Moral Relativism Argument

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In “A Refutation of Moral Relativism,” Peter Kreeft argues that there are no moral absolutes because of the different cultures. Kreeft presents the moral relativism argument in his first two premises, through modus tollens, that if moral absolutism was true, then all would agree and that not everyone agrees. The conclusion that follows is that moral absolutism is false. Although many cultures practice different moral values, it does not mean that there is no absolute morally correct value. Kreeft argues in the first premise that if moral absolutism was true, then all would agree. The problem with this premise is that it mistakes value and value opinions as the same. Kreeft states, “Different cultures may have different opinions about what is morally valuable, just as they may have different opinions about what happens after death. But this does…show more content…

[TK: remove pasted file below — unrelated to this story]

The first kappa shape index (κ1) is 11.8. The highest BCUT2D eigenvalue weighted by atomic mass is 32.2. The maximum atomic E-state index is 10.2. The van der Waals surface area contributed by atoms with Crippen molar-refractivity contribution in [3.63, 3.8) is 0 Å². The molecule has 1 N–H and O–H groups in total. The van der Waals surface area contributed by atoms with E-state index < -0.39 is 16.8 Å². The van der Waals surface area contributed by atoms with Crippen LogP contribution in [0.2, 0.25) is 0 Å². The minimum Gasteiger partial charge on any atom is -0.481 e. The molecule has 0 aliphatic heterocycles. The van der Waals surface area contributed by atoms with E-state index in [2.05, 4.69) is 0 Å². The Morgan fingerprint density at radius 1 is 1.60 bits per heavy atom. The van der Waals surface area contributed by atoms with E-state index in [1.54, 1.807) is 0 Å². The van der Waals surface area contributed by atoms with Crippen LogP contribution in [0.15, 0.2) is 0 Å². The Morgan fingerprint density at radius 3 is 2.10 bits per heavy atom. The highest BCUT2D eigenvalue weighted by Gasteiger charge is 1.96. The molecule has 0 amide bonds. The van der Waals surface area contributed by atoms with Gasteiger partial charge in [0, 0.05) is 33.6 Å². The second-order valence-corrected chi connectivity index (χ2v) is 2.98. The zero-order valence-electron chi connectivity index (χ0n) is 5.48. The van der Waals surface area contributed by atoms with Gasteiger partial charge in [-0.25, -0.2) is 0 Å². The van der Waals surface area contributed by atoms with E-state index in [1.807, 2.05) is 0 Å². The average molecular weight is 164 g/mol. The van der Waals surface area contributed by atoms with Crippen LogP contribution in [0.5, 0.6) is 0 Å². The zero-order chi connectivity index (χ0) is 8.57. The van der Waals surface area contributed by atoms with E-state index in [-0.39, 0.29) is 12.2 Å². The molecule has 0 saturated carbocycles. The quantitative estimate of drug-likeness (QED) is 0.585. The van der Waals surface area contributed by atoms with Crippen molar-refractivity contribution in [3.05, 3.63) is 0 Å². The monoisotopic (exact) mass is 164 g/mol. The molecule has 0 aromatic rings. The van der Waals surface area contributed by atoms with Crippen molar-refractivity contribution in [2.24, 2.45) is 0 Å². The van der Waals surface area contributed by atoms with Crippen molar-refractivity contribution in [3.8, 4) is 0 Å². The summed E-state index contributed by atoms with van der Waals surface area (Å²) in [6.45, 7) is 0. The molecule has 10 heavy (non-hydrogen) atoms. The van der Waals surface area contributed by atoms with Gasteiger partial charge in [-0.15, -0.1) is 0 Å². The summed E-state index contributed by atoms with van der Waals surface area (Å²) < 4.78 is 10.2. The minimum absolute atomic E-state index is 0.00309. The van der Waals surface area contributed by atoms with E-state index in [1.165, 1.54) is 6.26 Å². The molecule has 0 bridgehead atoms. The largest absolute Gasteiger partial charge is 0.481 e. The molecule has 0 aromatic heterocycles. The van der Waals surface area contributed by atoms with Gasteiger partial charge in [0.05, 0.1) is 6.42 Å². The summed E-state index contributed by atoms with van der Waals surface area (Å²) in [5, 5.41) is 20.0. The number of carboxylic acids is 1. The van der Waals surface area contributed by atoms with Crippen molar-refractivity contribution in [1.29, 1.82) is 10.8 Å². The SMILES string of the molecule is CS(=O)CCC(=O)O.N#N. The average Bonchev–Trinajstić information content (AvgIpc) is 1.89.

Kreeft states, “Moral rightness is a matter of obedience to cultural values. That it is the right to obey your culture’s values . . . that values differ with cultures.” Due to the effect of changing moral values, one cannot deny the value that another believes to be true. As stated before, the culture that allows people to commit child scarification believes it to be a morally good thing since it serves as a form of faith to God. Although the practice may sound morally wrong for another culture, denying one’s culture only perceives that the other culture is morally right. Also if one does not abide by their value, then one will feel as if they feel they are committing a wrong act. Values are changing, not only through cultures, but also in time. For example, divorce was a morally wrong value. Compared to today, divorce is now tolerable in many places such as the United States. Moral values tend to change as people revolutionize. As long as this is true, moral relativism is

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